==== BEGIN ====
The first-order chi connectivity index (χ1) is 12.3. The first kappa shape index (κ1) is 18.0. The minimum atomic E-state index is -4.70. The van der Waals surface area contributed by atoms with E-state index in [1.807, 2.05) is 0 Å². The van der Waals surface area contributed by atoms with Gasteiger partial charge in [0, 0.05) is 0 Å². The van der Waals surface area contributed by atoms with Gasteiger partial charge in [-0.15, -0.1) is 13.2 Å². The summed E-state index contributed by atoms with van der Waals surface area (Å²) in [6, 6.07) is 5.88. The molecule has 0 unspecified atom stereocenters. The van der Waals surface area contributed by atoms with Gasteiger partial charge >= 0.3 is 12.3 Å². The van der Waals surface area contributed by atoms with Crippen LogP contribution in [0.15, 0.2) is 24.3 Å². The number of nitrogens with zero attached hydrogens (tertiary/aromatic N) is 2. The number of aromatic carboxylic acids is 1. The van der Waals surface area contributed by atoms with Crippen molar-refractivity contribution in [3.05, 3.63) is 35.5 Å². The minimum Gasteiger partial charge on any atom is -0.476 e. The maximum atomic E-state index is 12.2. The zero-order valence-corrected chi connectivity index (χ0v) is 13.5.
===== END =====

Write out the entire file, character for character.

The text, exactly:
The first-order chi connectivity index (χ1) is 12.3. The first kappa shape index (κ1) is 18.0. The minimum atomic E-state index is -4.70. The van der Waals surface area contributed by atoms with E-state index in [1.807, 2.05) is 0 Å². The van der Waals surface area contributed by atoms with Gasteiger partial charge in [0, 0.05) is 0 Å². The van der Waals surface area contributed by atoms with Gasteiger partial charge in [-0.15, -0.1) is 13.2 Å². The summed E-state index contributed by atoms with van der Waals surface area (Å²) in [6, 6.07) is 5.88. The molecule has 0 unspecified atom stereocenters. The van der Waals surface area contributed by atoms with Gasteiger partial charge >= 0.3 is 12.3 Å². The van der Waals surface area contributed by atoms with Crippen LogP contribution in [0.15, 0.2) is 24.3 Å². The number of nitrogens with zero attached hydrogens (tertiary/aromatic N) is 2. The number of aromatic carboxylic acids is 1. The van der Waals surface area contributed by atoms with Crippen molar-refractivity contribution in [3.05, 3.63) is 35.5 Å². The minimum Gasteiger partial charge on any atom is -0.476 e. The maximum atomic E-state index is 12.2. The zero-order valence-corrected chi connectivity index (χ0v) is 13.5.